How to get a death certificate

June 10, 2016
@Normal:<\n>'Independence baby' Janet Margaret Murray-Allen, born on August 6, 1962 at the then Victoria Jubilee Lying In Hospital in Kingston show off her birth certificate at The Gleaner's office last week.<\n>

The death of a loved one also brings the need to organise a funeral.

One of the key documents to secure in preparing for a funeral is the death certificate. A death certificate is a legal document that declares that a person is officially deceased. Here is how to get a death certificate:

1. Persons who can register for a death certificate:

A. The occupier of the house in which the person died.

B. Adult(s) causing the body of the deceased to be buried or cremated.

C. Any adult, including the nearest relative, who was present at death.

2. Deaths deemed to have occurred from natural causes are to be registered within five days, however, the registration of sudden or violent death is dependent on the completion of several government processes such as autopsies, so it has no time requirement.

3. If a person dies of natural causes at home, a visit to the last doctor who examined the deceased (at least three months before the death) should be done.

4. The physician will complete and sign the Medical Certificate of the Cause of Death.

5. After a death occurs in the hospital, the attending physician completes and signs the Medical Certificate of the Cause of Death.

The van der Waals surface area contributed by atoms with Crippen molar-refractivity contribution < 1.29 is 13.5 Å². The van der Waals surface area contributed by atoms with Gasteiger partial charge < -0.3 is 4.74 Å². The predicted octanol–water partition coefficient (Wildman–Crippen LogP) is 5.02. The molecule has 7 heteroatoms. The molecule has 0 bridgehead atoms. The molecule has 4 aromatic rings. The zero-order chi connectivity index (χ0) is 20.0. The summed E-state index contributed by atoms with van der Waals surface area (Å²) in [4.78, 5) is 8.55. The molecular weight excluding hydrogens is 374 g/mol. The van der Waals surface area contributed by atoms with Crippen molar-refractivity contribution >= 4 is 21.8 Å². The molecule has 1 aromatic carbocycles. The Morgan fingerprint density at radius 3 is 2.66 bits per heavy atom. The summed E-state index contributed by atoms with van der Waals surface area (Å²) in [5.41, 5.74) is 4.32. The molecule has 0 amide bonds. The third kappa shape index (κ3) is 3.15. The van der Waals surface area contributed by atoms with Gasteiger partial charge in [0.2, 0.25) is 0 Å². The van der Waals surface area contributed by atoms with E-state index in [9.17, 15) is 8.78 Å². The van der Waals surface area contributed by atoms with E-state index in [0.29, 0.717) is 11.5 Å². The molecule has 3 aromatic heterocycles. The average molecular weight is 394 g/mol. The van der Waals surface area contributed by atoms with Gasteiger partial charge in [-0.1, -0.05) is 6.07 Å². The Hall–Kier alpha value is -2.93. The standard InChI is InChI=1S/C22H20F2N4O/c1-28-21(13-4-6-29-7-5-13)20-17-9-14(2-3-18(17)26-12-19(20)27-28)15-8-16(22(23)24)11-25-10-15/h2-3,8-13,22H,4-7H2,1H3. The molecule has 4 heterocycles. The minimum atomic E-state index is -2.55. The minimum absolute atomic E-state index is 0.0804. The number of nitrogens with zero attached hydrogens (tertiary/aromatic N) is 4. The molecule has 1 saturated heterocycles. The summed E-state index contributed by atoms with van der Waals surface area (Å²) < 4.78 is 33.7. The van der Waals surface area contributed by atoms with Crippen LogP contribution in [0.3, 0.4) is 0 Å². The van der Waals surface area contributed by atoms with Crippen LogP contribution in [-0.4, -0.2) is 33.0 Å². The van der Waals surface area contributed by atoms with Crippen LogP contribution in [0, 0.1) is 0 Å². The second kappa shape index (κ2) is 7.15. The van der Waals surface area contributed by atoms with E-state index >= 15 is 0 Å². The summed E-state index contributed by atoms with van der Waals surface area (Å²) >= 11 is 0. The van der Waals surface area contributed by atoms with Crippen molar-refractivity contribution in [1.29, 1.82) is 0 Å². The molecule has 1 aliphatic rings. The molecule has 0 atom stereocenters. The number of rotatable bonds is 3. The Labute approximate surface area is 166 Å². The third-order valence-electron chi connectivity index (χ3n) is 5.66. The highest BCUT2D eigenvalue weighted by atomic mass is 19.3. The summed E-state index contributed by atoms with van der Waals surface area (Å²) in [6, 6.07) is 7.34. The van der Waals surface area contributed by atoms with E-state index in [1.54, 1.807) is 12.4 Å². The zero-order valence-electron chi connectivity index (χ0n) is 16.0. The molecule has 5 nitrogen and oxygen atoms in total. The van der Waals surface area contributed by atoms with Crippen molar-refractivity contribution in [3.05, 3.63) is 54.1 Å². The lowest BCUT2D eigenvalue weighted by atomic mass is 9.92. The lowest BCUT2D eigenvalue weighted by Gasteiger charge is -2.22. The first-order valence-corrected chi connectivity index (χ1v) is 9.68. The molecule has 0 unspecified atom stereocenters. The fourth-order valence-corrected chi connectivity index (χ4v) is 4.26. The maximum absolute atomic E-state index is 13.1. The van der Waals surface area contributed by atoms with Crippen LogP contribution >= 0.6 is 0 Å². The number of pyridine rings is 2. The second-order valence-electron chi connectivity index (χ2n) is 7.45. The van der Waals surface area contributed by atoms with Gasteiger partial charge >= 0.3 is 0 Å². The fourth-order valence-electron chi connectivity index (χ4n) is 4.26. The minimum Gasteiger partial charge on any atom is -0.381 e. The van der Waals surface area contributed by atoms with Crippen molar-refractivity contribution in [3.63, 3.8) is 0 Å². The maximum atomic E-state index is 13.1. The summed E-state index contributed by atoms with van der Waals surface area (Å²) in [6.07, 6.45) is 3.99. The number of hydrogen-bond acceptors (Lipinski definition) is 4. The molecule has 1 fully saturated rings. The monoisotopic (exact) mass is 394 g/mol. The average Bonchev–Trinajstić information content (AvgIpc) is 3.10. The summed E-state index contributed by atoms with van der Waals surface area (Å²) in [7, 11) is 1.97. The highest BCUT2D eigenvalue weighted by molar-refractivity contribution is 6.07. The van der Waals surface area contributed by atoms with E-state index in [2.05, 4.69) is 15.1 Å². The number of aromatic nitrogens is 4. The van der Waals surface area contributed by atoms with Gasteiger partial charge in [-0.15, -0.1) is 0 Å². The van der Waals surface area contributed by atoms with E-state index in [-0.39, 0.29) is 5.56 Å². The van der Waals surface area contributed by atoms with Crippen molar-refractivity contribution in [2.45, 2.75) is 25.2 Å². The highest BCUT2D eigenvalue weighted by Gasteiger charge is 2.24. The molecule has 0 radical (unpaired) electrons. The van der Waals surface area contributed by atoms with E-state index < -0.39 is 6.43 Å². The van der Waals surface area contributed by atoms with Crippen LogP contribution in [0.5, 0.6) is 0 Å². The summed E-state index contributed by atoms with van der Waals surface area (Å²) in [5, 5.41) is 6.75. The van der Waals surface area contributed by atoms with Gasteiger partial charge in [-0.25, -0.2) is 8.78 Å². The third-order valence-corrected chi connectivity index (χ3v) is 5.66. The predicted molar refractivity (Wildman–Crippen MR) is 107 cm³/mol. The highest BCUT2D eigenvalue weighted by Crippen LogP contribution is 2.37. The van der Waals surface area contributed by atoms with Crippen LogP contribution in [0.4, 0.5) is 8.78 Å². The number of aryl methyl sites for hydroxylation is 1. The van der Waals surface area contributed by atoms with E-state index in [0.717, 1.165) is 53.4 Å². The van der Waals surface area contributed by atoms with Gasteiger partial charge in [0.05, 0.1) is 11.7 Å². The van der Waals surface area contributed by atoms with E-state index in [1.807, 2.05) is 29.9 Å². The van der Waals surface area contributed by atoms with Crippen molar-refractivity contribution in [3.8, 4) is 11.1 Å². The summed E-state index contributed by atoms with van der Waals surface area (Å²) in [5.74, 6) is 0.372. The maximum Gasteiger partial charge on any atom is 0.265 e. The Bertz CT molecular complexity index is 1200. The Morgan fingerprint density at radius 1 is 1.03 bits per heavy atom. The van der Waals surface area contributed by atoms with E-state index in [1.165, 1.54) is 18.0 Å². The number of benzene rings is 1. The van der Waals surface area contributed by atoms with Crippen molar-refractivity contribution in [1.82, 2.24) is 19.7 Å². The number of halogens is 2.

6. The Medical Certificate of the Cause of Death should then be taken to the Local District Registrar (LDR), where the death will be registered.

7. In the case of sudden or violent deaths, an autopsy or post-mortem will be required and will be ordered by a police officer.

8. After the post-mortem has been completed the police officer will issue the Burial Order to the person responsible for burial.

9. The police will then deliver the post-mortem signed by the pathologist or medical doctor to the Coroner's Court.

10. The person responsible for burial may then request a Certificate of Coroner (Form D) from the Coroner's Court, which is to be taken to the LDR and used to register the death.

11. At the LDR, the person responsible for the burial may then complete the application form for the death certificate and pay a fee of $850.

12. The death certificate will be sent to the family member's address within six weeks.

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